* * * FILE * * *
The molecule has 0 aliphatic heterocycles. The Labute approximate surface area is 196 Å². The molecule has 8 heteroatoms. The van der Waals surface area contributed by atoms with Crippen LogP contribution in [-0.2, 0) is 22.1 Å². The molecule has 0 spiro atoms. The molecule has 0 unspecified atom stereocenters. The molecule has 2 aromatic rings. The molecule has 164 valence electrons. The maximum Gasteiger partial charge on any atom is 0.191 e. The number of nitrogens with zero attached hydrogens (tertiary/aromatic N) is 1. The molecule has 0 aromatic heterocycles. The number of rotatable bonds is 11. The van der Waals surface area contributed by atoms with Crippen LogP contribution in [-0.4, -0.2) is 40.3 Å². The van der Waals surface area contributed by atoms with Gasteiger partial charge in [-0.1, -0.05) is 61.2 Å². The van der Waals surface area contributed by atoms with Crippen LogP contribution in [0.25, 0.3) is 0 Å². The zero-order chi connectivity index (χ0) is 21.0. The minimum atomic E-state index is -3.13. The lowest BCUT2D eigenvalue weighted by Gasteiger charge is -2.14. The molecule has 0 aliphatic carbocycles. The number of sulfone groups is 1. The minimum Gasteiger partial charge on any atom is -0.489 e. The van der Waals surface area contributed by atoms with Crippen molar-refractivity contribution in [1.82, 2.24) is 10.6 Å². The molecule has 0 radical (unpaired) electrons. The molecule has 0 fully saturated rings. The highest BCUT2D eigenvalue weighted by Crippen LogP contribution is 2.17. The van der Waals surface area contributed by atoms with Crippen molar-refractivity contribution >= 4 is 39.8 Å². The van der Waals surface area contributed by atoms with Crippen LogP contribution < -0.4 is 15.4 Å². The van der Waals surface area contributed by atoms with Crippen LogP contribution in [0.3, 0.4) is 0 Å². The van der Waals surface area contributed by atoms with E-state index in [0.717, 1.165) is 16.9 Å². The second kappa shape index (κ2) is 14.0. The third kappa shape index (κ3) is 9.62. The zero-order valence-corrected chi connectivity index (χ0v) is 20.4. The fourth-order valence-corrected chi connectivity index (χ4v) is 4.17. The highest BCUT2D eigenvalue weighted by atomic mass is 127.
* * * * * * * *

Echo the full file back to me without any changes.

The molecule has 0 aliphatic heterocycles. The Labute approximate surface area is 196 Å². The molecule has 8 heteroatoms. The van der Waals surface area contributed by atoms with Crippen LogP contribution in [-0.2, 0) is 22.1 Å². The molecule has 0 spiro atoms. The molecule has 0 unspecified atom stereocenters. The molecule has 2 aromatic rings. The molecule has 164 valence electrons. The maximum Gasteiger partial charge on any atom is 0.191 e. The number of nitrogens with zero attached hydrogens (tertiary/aromatic N) is 1. The molecule has 0 aromatic heterocycles. The number of rotatable bonds is 11. The van der Waals surface area contributed by atoms with Crippen LogP contribution in [-0.4, -0.2) is 40.3 Å². The van der Waals surface area contributed by atoms with Gasteiger partial charge in [-0.1, -0.05) is 61.2 Å². The van der Waals surface area contributed by atoms with Crippen LogP contribution in [0.25, 0.3) is 0 Å². The zero-order chi connectivity index (χ0) is 21.0. The minimum atomic E-state index is -3.13. The lowest BCUT2D eigenvalue weighted by Gasteiger charge is -2.14. The molecule has 0 aliphatic carbocycles. The number of sulfone groups is 1. The minimum Gasteiger partial charge on any atom is -0.489 e. The van der Waals surface area contributed by atoms with Crippen molar-refractivity contribution in [1.82, 2.24) is 10.6 Å². The molecule has 0 radical (unpaired) electrons. The molecule has 0 fully saturated rings. The highest BCUT2D eigenvalue weighted by Crippen LogP contribution is 2.17. The van der Waals surface area contributed by atoms with Crippen molar-refractivity contribution >= 4 is 39.8 Å². The van der Waals surface area contributed by atoms with Crippen LogP contribution < -0.4 is 15.4 Å². The van der Waals surface area contributed by atoms with Crippen LogP contribution in [0.3, 0.4) is 0 Å². The van der Waals surface area contributed by atoms with E-state index in [0.717, 1.165) is 16.9 Å². The second kappa shape index (κ2) is 14.0. The third kappa shape index (κ3) is 9.62. The zero-order valence-corrected chi connectivity index (χ0v) is 20.4. The fourth-order valence-corrected chi connectivity index (χ4v) is 4.17. The highest BCUT2D eigenvalue weighted by atomic mass is 127.